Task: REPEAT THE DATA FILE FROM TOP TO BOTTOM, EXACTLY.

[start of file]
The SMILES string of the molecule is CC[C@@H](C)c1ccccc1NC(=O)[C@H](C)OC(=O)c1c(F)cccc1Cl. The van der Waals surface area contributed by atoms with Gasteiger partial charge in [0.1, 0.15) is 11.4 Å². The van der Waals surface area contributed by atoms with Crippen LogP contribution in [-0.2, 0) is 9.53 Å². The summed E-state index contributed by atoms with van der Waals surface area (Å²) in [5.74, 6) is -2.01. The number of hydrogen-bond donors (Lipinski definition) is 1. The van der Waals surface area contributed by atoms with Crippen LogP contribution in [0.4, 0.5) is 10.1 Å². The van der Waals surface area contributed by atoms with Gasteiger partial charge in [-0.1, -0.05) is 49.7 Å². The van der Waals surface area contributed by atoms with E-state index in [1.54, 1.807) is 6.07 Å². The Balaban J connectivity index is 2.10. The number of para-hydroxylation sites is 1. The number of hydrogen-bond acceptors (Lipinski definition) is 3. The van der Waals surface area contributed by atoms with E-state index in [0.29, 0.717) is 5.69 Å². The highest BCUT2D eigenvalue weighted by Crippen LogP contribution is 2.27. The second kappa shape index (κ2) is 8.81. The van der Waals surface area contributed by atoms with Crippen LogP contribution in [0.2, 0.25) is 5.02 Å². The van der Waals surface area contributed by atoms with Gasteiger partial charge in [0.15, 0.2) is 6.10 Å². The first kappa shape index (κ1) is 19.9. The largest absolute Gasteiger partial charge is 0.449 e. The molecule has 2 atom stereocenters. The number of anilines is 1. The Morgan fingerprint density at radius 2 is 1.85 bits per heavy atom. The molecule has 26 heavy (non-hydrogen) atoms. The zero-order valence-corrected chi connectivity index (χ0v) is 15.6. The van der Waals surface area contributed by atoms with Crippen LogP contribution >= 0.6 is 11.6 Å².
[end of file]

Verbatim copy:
The SMILES string of the molecule is CC[C@@H](C)c1ccccc1NC(=O)[C@H](C)OC(=O)c1c(F)cccc1Cl. The van der Waals surface area contributed by atoms with Gasteiger partial charge in [0.1, 0.15) is 11.4 Å². The van der Waals surface area contributed by atoms with Crippen LogP contribution in [-0.2, 0) is 9.53 Å². The summed E-state index contributed by atoms with van der Waals surface area (Å²) in [5.74, 6) is -2.01. The number of hydrogen-bond donors (Lipinski definition) is 1. The van der Waals surface area contributed by atoms with Crippen LogP contribution in [0.4, 0.5) is 10.1 Å². The van der Waals surface area contributed by atoms with Gasteiger partial charge in [-0.1, -0.05) is 49.7 Å². The van der Waals surface area contributed by atoms with E-state index in [1.54, 1.807) is 6.07 Å². The Balaban J connectivity index is 2.10. The number of para-hydroxylation sites is 1. The number of hydrogen-bond acceptors (Lipinski definition) is 3. The van der Waals surface area contributed by atoms with E-state index in [0.29, 0.717) is 5.69 Å². The highest BCUT2D eigenvalue weighted by Crippen LogP contribution is 2.27. The second kappa shape index (κ2) is 8.81. The van der Waals surface area contributed by atoms with Crippen LogP contribution in [0.2, 0.25) is 5.02 Å². The van der Waals surface area contributed by atoms with Gasteiger partial charge in [0.15, 0.2) is 6.10 Å². The first kappa shape index (κ1) is 19.9. The largest absolute Gasteiger partial charge is 0.449 e. The molecule has 2 atom stereocenters. The number of anilines is 1. The Morgan fingerprint density at radius 2 is 1.85 bits per heavy atom. The molecule has 26 heavy (non-hydrogen) atoms. The zero-order valence-corrected chi connectivity index (χ0v) is 15.6. The van der Waals surface area contributed by atoms with Crippen LogP contribution >= 0.6 is 11.6 Å².